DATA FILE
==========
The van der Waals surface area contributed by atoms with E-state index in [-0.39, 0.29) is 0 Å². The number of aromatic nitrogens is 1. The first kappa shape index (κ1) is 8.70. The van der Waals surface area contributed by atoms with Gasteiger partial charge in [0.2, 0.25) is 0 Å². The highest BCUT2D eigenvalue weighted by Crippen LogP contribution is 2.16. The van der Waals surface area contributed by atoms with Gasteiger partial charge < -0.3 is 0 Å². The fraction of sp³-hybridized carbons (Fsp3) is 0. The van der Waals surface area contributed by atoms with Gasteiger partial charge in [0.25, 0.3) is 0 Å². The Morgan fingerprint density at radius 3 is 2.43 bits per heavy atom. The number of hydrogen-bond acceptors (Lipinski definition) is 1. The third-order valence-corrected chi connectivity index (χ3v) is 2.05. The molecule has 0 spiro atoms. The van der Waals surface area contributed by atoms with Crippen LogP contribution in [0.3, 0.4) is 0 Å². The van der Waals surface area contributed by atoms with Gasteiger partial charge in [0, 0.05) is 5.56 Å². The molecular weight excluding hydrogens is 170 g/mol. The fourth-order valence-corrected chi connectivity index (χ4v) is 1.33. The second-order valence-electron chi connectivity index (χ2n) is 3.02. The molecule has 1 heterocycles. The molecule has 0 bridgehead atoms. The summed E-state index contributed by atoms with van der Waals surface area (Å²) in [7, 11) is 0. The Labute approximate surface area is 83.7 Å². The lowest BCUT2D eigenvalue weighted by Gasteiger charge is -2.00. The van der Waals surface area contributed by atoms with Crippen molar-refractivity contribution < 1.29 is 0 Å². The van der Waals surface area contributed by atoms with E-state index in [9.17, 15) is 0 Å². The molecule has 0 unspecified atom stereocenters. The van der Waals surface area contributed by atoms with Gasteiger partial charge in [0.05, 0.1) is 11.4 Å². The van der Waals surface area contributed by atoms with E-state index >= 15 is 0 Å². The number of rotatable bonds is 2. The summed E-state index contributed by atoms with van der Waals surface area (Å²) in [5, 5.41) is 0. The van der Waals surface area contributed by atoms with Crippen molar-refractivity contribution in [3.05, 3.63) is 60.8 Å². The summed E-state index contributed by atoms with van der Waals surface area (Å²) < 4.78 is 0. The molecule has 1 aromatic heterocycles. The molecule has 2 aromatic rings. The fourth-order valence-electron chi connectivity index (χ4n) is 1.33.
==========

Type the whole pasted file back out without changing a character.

The van der Waals surface area contributed by atoms with E-state index in [-0.39, 0.29) is 0 Å². The number of aromatic nitrogens is 1. The first kappa shape index (κ1) is 8.70. The van der Waals surface area contributed by atoms with Gasteiger partial charge in [0.2, 0.25) is 0 Å². The highest BCUT2D eigenvalue weighted by Crippen LogP contribution is 2.16. The van der Waals surface area contributed by atoms with Gasteiger partial charge < -0.3 is 0 Å². The fraction of sp³-hybridized carbons (Fsp3) is 0. The van der Waals surface area contributed by atoms with Gasteiger partial charge in [0.25, 0.3) is 0 Å². The Morgan fingerprint density at radius 3 is 2.43 bits per heavy atom. The number of hydrogen-bond acceptors (Lipinski definition) is 1. The third-order valence-corrected chi connectivity index (χ3v) is 2.05. The molecule has 0 spiro atoms. The van der Waals surface area contributed by atoms with Crippen LogP contribution in [0.3, 0.4) is 0 Å². The van der Waals surface area contributed by atoms with Gasteiger partial charge in [0, 0.05) is 5.56 Å². The molecular weight excluding hydrogens is 170 g/mol. The fourth-order valence-corrected chi connectivity index (χ4v) is 1.33. The second-order valence-electron chi connectivity index (χ2n) is 3.02. The molecule has 1 heterocycles. The molecule has 0 bridgehead atoms. The summed E-state index contributed by atoms with van der Waals surface area (Å²) in [7, 11) is 0. The Labute approximate surface area is 83.7 Å². The lowest BCUT2D eigenvalue weighted by Gasteiger charge is -2.00. The van der Waals surface area contributed by atoms with Crippen molar-refractivity contribution < 1.29 is 0 Å². The van der Waals surface area contributed by atoms with E-state index in [9.17, 15) is 0 Å². The molecule has 0 unspecified atom stereocenters. The van der Waals surface area contributed by atoms with Gasteiger partial charge in [0.05, 0.1) is 11.4 Å². The van der Waals surface area contributed by atoms with E-state index >= 15 is 0 Å². The number of rotatable bonds is 2. The summed E-state index contributed by atoms with van der Waals surface area (Å²) in [5, 5.41) is 0. The van der Waals surface area contributed by atoms with Crippen molar-refractivity contribution in [3.05, 3.63) is 60.8 Å². The summed E-state index contributed by atoms with van der Waals surface area (Å²) < 4.78 is 0. The molecule has 1 aromatic heterocycles. The molecule has 2 aromatic rings. The fourth-order valence-electron chi connectivity index (χ4n) is 1.33.